I am down on the West Coast at Onich near Fort William visiting a friend it has rained all day yesterday and there were no views, just a heavy rain and wet mist. I wanted to go for a walk on the hill yesterday but declined as it was pouring I am sure the rivers would be very wild. I learned very quickly that rivers in flood can cause real problems.
On our walks across Scotland we soon became very aware of the dangers especially in areas like Shenevall on the North West or the huge rivers in the Fannichs and Glens. Rivers in flood in the mountains are very dangerous and every year someone drowns in the mountains trying to cross a swollen river. We had to get to the bothies at night and many a time we were pretty worried unlike the photo below, boots of and get across. Ski poles are great nowadays for rover crossings. Top tip they help the balance and the secret is to move slowly and take time.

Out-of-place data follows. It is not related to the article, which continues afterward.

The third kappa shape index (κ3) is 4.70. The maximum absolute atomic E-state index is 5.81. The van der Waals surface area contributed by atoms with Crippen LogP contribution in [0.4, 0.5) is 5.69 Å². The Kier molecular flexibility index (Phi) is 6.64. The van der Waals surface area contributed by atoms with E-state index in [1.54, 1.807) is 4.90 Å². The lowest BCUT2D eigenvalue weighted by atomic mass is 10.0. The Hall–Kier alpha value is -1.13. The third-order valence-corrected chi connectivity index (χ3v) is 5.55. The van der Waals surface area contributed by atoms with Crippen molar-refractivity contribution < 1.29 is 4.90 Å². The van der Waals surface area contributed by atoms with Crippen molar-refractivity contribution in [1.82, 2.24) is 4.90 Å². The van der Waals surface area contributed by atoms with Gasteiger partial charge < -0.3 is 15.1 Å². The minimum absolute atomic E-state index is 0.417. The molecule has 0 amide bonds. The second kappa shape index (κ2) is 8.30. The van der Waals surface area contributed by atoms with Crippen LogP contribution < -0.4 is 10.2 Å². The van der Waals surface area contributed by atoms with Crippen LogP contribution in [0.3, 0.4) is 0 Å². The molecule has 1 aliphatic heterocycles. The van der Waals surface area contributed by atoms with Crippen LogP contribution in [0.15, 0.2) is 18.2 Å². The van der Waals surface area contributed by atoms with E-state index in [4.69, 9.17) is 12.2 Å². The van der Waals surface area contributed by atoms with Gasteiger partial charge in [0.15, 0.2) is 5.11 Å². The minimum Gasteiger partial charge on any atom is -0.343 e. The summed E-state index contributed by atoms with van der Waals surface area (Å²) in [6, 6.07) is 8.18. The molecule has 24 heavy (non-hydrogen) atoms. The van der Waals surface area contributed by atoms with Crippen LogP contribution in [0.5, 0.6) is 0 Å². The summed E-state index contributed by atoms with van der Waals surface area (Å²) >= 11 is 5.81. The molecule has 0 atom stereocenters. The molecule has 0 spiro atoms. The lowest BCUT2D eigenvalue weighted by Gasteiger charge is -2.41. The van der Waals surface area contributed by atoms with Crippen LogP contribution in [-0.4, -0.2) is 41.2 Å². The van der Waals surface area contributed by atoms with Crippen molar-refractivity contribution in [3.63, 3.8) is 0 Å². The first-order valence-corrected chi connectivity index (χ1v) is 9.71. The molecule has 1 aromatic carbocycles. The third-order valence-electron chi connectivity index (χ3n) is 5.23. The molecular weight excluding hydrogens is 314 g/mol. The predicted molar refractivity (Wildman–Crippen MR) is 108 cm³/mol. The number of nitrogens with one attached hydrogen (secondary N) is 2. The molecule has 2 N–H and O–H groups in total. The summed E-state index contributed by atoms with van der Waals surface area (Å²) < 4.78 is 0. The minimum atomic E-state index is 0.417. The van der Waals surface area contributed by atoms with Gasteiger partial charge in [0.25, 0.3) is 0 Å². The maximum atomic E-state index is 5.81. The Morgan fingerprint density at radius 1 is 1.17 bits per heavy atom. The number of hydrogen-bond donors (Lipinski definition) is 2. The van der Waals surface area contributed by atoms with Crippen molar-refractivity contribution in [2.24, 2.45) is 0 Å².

I have been on several call outs where a group has been unable to cross due to heavy flooding and have had to wait some times overnight to let the river drop. In times of heavy rainfall, swollen streams can provide a formidable problem for the mountain walker. And crossing them can present hazards far more serious than just wet feet. A friend sent me this photo – crazy stuff – rivers can kill even the most experienced so please be aware of the dangers.
Avoidance is the key – careful planning of a trip and good observation should almost eliminate the chances of a difficult crossing. However, local flooding is not always predictable and occasionally a wet crossing is necessary, particularly in remote parts of Scotland. Fast moving water can be powerful and difficult to exit from. The water will be cold and the river bed slippery and awkward.
Downstream obstacles such as trees, waterfalls and boulder chokes may prove killers if anybody is swept away. Mountaineering equipment is not designed with swift water in mind and will generally hinder rather than help. And if things go wrong during a stream or river crossing there can be many potentially serious problems to deal with, such as a split party, communication difficulties, immersion hypothermia, loss of equipment, injury etc.